Back when Congress was debating the initial passage of the, there was considerable discussion about what kinds of illnesses would entitle an employee to FMLA protection.
Colds and the flu were frequently mentioned as examples of illnesses not meant to be covered.bear this out, including this specific language:
“unless complications arise, the common cold, the flu, ear aches, upset stomach, minor ulcers, headaches other than migraine, routine dental or orthodontia problems, periodontal disease, etc., are examples of conditions that do not meet the definition of a serious health condition and do not qualify for.”
Based on this, many employers routinely deny FMLA leave for the flu and count such absences against theirpolicies.
That can be a mistake. What counts is whether a particular case of the flu meets other FMLA conditions. The key phrase: “unless complications arise.”
Someone so hard hit with the flu that she is hospitalized, for example, would be eligible for FMLA leave. The same would be true for someone who visits his medical provider and receives treatment or has to return a second time.
If in doubt, ask for a medical certification. Decide whether to approve or deny FMLA leave based on what the certification says.
Recent case: Jacqueline was fired from her job after missing too much work because of frequent illnesses and doctors’ appointments. She sued, alleging that one week-long absence was due to a case of the flu. She also alleged she got sick several months later and had to take a few more days off. Both absences, she said, should have been covered FMLA leave—and shouldn’t have counted against her.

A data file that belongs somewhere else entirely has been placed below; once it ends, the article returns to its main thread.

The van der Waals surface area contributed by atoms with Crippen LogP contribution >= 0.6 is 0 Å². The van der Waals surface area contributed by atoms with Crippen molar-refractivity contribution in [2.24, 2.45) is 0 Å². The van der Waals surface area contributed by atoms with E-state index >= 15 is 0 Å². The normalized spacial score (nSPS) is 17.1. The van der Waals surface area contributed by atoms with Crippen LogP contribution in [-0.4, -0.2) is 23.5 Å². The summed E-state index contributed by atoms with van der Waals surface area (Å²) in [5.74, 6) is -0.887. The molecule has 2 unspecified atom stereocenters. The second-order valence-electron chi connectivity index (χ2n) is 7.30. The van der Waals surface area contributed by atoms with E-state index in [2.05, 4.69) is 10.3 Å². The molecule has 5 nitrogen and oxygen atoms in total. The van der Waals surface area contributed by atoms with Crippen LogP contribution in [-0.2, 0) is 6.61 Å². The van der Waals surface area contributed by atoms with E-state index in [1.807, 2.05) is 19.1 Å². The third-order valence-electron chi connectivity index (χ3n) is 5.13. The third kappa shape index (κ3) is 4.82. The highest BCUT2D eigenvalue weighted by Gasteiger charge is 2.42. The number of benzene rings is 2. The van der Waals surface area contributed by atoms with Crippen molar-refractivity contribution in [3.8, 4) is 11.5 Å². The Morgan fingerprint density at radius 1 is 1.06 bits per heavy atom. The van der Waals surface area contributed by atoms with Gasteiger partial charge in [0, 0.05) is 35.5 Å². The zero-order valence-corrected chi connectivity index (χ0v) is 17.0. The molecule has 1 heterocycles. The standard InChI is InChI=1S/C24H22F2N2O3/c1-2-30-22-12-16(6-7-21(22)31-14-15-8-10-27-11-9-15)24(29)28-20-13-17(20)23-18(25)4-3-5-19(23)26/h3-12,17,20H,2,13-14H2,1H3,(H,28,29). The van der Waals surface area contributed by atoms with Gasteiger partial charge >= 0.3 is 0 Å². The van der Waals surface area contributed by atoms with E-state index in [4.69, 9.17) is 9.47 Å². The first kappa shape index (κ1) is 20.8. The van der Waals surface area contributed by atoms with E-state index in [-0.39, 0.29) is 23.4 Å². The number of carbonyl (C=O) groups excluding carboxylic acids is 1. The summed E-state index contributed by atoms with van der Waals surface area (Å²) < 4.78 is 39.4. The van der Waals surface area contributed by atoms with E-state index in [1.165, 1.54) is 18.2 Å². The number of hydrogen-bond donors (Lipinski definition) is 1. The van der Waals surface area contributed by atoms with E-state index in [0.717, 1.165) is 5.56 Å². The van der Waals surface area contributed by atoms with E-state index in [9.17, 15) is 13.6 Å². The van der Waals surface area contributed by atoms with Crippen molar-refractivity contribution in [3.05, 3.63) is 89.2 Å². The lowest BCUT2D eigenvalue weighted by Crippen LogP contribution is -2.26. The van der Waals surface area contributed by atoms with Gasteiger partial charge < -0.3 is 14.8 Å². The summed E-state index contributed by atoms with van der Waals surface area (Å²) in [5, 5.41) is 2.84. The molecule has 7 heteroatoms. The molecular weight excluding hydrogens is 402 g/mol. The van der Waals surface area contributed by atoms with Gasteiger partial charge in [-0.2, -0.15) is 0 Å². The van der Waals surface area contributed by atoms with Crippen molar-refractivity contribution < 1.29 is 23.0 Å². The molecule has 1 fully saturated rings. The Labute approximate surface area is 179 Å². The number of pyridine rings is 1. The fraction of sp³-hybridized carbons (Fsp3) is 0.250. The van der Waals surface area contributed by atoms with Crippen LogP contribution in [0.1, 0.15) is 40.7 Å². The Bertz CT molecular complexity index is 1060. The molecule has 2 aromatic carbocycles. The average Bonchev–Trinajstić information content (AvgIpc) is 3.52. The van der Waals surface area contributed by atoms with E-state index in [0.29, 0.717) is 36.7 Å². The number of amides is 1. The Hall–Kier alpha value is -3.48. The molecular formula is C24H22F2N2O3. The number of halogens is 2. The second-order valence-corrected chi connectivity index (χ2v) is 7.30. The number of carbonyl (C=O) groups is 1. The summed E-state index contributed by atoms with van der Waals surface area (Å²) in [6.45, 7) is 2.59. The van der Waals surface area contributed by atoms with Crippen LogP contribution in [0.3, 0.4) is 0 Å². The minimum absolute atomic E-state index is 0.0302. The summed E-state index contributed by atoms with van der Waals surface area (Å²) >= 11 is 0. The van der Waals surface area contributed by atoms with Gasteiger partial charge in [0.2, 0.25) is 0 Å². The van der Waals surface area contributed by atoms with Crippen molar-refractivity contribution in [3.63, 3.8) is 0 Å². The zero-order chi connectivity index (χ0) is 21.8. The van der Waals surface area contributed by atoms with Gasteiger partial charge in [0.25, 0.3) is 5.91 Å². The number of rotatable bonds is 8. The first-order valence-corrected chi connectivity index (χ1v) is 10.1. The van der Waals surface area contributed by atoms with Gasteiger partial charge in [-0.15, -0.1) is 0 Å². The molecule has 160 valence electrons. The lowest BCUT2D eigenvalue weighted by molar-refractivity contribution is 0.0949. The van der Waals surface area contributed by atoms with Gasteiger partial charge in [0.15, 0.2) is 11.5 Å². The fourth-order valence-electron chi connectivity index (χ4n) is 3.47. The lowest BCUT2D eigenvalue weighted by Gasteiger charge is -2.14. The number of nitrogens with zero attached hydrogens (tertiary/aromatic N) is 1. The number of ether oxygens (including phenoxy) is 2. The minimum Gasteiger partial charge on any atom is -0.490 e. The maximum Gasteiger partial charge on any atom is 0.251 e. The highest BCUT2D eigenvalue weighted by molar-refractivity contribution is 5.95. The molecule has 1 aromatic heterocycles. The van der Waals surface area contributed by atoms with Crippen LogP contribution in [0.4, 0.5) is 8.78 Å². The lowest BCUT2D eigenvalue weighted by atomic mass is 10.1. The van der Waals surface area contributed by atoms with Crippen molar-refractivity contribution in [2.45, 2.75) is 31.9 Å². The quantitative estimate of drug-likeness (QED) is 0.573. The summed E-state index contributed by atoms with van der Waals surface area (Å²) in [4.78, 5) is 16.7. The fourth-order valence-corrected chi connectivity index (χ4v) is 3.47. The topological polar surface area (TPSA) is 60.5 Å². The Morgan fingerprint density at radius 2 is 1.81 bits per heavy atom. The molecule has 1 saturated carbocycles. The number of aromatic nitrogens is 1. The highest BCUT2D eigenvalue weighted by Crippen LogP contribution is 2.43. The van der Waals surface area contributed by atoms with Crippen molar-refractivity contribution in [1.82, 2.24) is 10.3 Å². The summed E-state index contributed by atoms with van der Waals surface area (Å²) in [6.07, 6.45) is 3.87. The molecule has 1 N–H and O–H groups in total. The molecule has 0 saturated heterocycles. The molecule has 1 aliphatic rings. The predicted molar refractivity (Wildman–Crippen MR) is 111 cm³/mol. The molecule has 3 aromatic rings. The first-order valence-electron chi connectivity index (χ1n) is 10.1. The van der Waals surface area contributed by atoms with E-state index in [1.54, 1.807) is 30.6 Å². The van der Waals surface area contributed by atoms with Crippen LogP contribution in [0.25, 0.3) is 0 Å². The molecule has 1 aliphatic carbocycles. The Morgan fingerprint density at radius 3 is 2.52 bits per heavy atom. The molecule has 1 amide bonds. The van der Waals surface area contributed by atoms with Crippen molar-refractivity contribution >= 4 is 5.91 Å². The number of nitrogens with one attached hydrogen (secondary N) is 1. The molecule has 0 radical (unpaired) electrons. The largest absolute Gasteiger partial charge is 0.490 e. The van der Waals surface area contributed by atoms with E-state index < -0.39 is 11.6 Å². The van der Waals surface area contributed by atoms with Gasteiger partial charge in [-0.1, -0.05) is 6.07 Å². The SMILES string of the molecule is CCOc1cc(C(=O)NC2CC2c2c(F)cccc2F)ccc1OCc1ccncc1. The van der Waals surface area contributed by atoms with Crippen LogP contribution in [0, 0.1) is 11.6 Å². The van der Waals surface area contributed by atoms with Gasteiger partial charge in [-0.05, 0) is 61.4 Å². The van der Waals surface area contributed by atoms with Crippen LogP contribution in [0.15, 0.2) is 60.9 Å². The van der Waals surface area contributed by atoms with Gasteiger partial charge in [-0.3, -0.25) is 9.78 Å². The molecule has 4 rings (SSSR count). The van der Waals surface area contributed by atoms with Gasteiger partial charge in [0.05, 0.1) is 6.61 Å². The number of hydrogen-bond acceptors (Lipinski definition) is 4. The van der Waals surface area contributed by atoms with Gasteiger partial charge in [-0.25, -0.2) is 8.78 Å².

Jacqueline’s former employer argued that the flu isn’t a condition that makes an employee eligible for FMLA leave.
The court generally disagreed, noting that the FMLA regulations provided for exceptions if a case of influenza is particularly serious and involves complications, or requires hospitalization or continued medical treatment.
However, in this case, Jacqueline didn’t offer any evidence that she went to her doctor for treatment, was hospitalized or otherwise underwent treatment for complications. Nor did she claim that the second illness was somehow related to her initial case of the flu. Therefore, she couldn’t show she had suffered from a serious health condition.
Since she wasn’t eligible for FMLA leave, the court said Jacqueline’s time off could count against her and the termination was valid. The court dismissed her lawsuit. (King v. The Permanente Medical Group, No. 2:13-01560, ED CA, 2013)
Final note: When in doubt, treat an illness as if it may be covered by the FMLA. Then ask for a medical certification. If you disagree with the employee’s medical provider, you have the right to request a second assessment from a different health care provider. If the two disagree, you can get a third, tiebreaking one. As the employer, you pay for the second and third assessment, but not the first.
Also, don’t forget that FMLA leave is now available for more than illness. Employees with family members in the military are also eligible for time off under certain circumstances. For more information, see the Department of Labor’s website on military service and FMLA leave.
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